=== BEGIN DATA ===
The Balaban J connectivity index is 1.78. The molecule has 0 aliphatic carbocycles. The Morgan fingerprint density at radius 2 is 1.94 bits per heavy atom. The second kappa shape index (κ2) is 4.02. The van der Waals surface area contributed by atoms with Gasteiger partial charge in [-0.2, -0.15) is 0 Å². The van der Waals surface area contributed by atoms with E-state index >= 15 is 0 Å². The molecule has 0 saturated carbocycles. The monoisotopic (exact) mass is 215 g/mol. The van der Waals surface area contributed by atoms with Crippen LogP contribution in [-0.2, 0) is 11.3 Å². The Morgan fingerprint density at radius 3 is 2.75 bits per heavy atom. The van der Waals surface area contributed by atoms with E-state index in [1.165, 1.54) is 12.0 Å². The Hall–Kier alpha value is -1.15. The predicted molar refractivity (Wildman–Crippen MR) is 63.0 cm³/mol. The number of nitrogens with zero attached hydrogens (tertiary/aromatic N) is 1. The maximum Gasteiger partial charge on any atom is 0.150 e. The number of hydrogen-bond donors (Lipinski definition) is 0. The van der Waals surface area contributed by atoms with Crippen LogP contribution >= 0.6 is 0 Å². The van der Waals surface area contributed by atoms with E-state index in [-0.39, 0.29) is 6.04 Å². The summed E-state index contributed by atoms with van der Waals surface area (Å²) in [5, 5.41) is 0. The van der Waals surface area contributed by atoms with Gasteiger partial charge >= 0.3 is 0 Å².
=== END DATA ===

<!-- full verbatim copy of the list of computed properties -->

The Balaban J connectivity index is 1.78. The molecule has 0 aliphatic carbocycles. The Morgan fingerprint density at radius 2 is 1.94 bits per heavy atom. The second kappa shape index (κ2) is 4.02. The van der Waals surface area contributed by atoms with Gasteiger partial charge in [-0.2, -0.15) is 0 Å². The van der Waals surface area contributed by atoms with E-state index >= 15 is 0 Å². The molecule has 0 saturated carbocycles. The monoisotopic (exact) mass is 215 g/mol. The van der Waals surface area contributed by atoms with Crippen LogP contribution in [-0.2, 0) is 11.3 Å². The Morgan fingerprint density at radius 3 is 2.75 bits per heavy atom. The van der Waals surface area contributed by atoms with E-state index in [1.165, 1.54) is 12.0 Å². The Hall–Kier alpha value is -1.15. The predicted molar refractivity (Wildman–Crippen MR) is 63.0 cm³/mol. The number of nitrogens with zero attached hydrogens (tertiary/aromatic N) is 1. The maximum Gasteiger partial charge on any atom is 0.150 e. The number of hydrogen-bond donors (Lipinski definition) is 0. The van der Waals surface area contributed by atoms with Crippen LogP contribution >= 0.6 is 0 Å². The van der Waals surface area contributed by atoms with E-state index in [-0.39, 0.29) is 6.04 Å². The summed E-state index contributed by atoms with van der Waals surface area (Å²) in [5, 5.41) is 0. The van der Waals surface area contributed by atoms with Gasteiger partial charge >= 0.3 is 0 Å².